Farmer and Horse

(Also known as the Two-Headed Monster)

Last updated October 11, 2011

The following was written by Pete Crapia, founder of the Bachelors Grove Cemetery & Settlement Research Center. A great appreciation goes out to all of those that have and continue to contribute to the research efforts!

The origin to the legend of the farmer and horse can be traced back to researcher Dale Kaczmarek, President of the Ghost Research Society in Oak Lawn, Illinois. The sighting was first printed within the first edition of the 1982 Ghost Research Society Ghost Trackers Newsletter, as well as televised during a 1982 NBC 5 Chicago broadcast in which Kaczmarek was a guest.

Legend states that in the 1870s a farmer and his horse were plowing land when, for some unknown reason, the horse ran into the pond adjacent to the cemetery pulling in both the farmer and plow resulting in their death. The usual theory is that the horse was startled, which in turn caused the calamity. Apparently there were no witnesses around during the incident so it is uncertain as to what truly happened. It is often said that a combination to the weight of the plow and the farmer not knowing how to swim is what lead to his death.

During the late 1970s Dale Kaczmarek interviewed a couple of Cook County Forest Preserve officers, also referred to as forest rangers at the time, whom both claim to have witnessed an apparition of a farmer with a horse and plow crossing 143rd street.

As the officers were driving east on 143rd Street late at night the apparition came from out of the pond heading north, crossed 143rd Street while rapidly passing in front of their headlights, and disappeared into what is now called the Rubio Woods Forest Preserve. Within the 1989 book True Tales of the Unknown: The Uninvited it mentions that they watched the apparition disappear from view as they approached the Midlothian Turnpike.

In the 2005 book Ghost Hunting Illinois, however, it mentions that the officers stopped their car to watch the event unfold. It is said that the officers did not file an official report out of fear of ridicule so the only information to rely on is the testimony of Dale Kaczmarek, whom also happens to be a contributor to the 1989 book True Tales of the Unknown: The Uninvited.

As referenced earlier, the 1989 book True Tales of the Unknown: The Uninvited mentions that the apparition came from out of the pond. Found within the 2000 book Windy City Ghosts Kaczmarek states, "As they began to approach the lagoon, they saw what appeared to be a farmer and his horse pulling a old-fashioned plow suddenly materialized in the middle of the road and quickly disappear into nearby Rubio Woods."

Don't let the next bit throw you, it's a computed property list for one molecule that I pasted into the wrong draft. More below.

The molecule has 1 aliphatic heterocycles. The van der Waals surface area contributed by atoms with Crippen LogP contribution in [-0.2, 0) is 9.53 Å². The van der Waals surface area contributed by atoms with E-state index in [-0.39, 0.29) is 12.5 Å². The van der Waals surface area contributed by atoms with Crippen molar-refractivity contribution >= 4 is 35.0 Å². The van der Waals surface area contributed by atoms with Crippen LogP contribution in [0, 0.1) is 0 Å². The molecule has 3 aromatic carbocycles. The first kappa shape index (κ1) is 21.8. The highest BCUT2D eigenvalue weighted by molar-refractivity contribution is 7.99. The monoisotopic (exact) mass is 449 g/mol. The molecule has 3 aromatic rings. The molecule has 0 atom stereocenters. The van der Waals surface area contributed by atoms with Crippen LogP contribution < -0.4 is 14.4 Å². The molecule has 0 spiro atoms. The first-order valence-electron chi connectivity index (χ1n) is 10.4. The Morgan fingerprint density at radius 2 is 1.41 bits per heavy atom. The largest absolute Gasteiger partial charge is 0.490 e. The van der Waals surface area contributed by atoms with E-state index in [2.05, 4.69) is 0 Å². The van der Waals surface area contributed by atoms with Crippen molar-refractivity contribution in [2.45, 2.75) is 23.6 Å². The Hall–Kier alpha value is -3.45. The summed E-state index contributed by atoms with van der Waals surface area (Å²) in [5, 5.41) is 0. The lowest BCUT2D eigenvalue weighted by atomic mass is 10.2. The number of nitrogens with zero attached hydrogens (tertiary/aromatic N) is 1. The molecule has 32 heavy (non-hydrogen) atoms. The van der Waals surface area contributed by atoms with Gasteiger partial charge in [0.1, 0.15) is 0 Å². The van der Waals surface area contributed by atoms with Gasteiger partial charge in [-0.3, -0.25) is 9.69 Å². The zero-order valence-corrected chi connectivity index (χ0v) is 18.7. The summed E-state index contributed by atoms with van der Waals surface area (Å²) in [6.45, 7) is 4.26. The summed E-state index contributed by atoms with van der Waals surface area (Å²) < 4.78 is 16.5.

As a result of the interview with the officers, Kaczmarek recalled a time during his historical research that there was an incident of a farmer and horse drowning in the pond. On page 86 of the 2000 book Windy City Ghosts Kaczmarek states,"Later research indicated that in the 1870s, a farmer and his horse did in fact drown in the lagoon while clearing some land for crops."

For the sake of clarity, although it mentions a confusing statement of "later research", an interview of Kaczmarek conducted in 2009 indicates that he had prior knowledge of the 1870s incident before interviewing the Cook County Forest Preserve officers. The 1870s documentation, however, was unable to be recovered in order to verify if the incident had taken place out at Bachelors Grove cemetery or elsewhere. The material is said to be misplaced at this point in time.

Some question why a farmer would be plowing near the pond at all, let alone for crops, but there are a variety of valid reasons for plowing in general. Visitors to the cemetery often mention that it would have been nearly impossible to see an object emerge from the water at night from the road.

Upon inspection of a scenic photograph from 1979, which happens to be from the same time period, it shows that the height of the road from the pond was around five feet high. Today, the height is only a little greater due to roadway developments, though vegetation growth in the past may have made it much more difficult to view compared to today. Since there is no reference point to the time of year in which the sighting took place, such as Fall or Spring, it can not yet be determined if the vegetation had any significant impact.

Years later within the 2004 book Haunted Cemeteries, information surfaced that the horse simply got too close to the water and fell in. Today, you will find people referring to comments from this book in the sense that the horse was not scared but simply tripped and fell in. As previously noted, the 1870s documentation has yet to be recovered so there is no information to substantiate if the event even occurred at Bachelors Grove cemetery, but the research continues.